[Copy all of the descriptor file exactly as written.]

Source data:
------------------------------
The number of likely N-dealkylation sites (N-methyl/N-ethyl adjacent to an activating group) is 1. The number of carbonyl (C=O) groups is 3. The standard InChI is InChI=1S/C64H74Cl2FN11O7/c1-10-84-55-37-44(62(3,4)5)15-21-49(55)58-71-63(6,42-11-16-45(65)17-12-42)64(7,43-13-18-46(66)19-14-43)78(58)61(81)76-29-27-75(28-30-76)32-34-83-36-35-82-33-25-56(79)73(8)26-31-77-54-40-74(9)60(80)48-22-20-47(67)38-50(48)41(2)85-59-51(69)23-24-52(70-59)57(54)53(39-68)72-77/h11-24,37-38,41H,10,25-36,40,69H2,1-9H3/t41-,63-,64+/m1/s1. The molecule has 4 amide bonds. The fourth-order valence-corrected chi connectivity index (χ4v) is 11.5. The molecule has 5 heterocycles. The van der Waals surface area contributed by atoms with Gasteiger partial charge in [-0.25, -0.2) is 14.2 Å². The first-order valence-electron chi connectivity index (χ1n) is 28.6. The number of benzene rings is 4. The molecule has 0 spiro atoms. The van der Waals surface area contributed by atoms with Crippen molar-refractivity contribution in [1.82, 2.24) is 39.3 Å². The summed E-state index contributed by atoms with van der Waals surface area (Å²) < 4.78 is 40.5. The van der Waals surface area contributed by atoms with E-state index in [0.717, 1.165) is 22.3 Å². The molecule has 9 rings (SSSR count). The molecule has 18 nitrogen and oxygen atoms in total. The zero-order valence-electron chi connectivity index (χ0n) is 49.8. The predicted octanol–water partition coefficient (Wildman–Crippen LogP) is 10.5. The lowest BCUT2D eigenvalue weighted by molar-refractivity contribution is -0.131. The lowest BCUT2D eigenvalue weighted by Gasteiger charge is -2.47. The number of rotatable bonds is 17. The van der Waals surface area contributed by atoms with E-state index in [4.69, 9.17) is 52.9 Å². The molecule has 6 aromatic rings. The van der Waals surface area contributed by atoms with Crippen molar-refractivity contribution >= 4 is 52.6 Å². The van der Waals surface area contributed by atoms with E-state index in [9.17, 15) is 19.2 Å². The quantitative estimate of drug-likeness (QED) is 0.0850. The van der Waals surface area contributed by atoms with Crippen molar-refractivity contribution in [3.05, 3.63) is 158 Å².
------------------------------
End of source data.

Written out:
The number of likely N-dealkylation sites (N-methyl/N-ethyl adjacent to an activating group) is 1. The number of carbonyl (C=O) groups is 3. The standard InChI is InChI=1S/C64H74Cl2FN11O7/c1-10-84-55-37-44(62(3,4)5)15-21-49(55)58-71-63(6,42-11-16-45(65)17-12-42)64(7,43-13-18-46(66)19-14-43)78(58)61(81)76-29-27-75(28-30-76)32-34-83-36-35-82-33-25-56(79)73(8)26-31-77-54-40-74(9)60(80)48-22-20-47(67)38-50(48)41(2)85-59-51(69)23-24-52(70-59)57(54)53(39-68)72-77/h11-24,37-38,41H,10,25-36,40,69H2,1-9H3/t41-,63-,64+/m1/s1. The molecule has 4 amide bonds. The fourth-order valence-corrected chi connectivity index (χ4v) is 11.5. The molecule has 5 heterocycles. The van der Waals surface area contributed by atoms with Gasteiger partial charge in [-0.25, -0.2) is 14.2 Å². The first-order valence-electron chi connectivity index (χ1n) is 28.6. The number of benzene rings is 4. The molecule has 0 spiro atoms. The van der Waals surface area contributed by atoms with Crippen molar-refractivity contribution in [1.82, 2.24) is 39.3 Å². The summed E-state index contributed by atoms with van der Waals surface area (Å²) < 4.78 is 40.5. The van der Waals surface area contributed by atoms with E-state index in [0.717, 1.165) is 22.3 Å². The molecule has 9 rings (SSSR count). The molecule has 18 nitrogen and oxygen atoms in total. The zero-order valence-electron chi connectivity index (χ0n) is 49.8. The predicted octanol–water partition coefficient (Wildman–Crippen LogP) is 10.5. The lowest BCUT2D eigenvalue weighted by molar-refractivity contribution is -0.131. The lowest BCUT2D eigenvalue weighted by Gasteiger charge is -2.47. The number of rotatable bonds is 17. The van der Waals surface area contributed by atoms with E-state index in [4.69, 9.17) is 52.9 Å². The molecule has 6 aromatic rings. The van der Waals surface area contributed by atoms with Crippen molar-refractivity contribution >= 4 is 52.6 Å². The van der Waals surface area contributed by atoms with E-state index in [9.17, 15) is 19.2 Å². The quantitative estimate of drug-likeness (QED) is 0.0850. The van der Waals surface area contributed by atoms with Crippen molar-refractivity contribution in [3.05, 3.63) is 158 Å².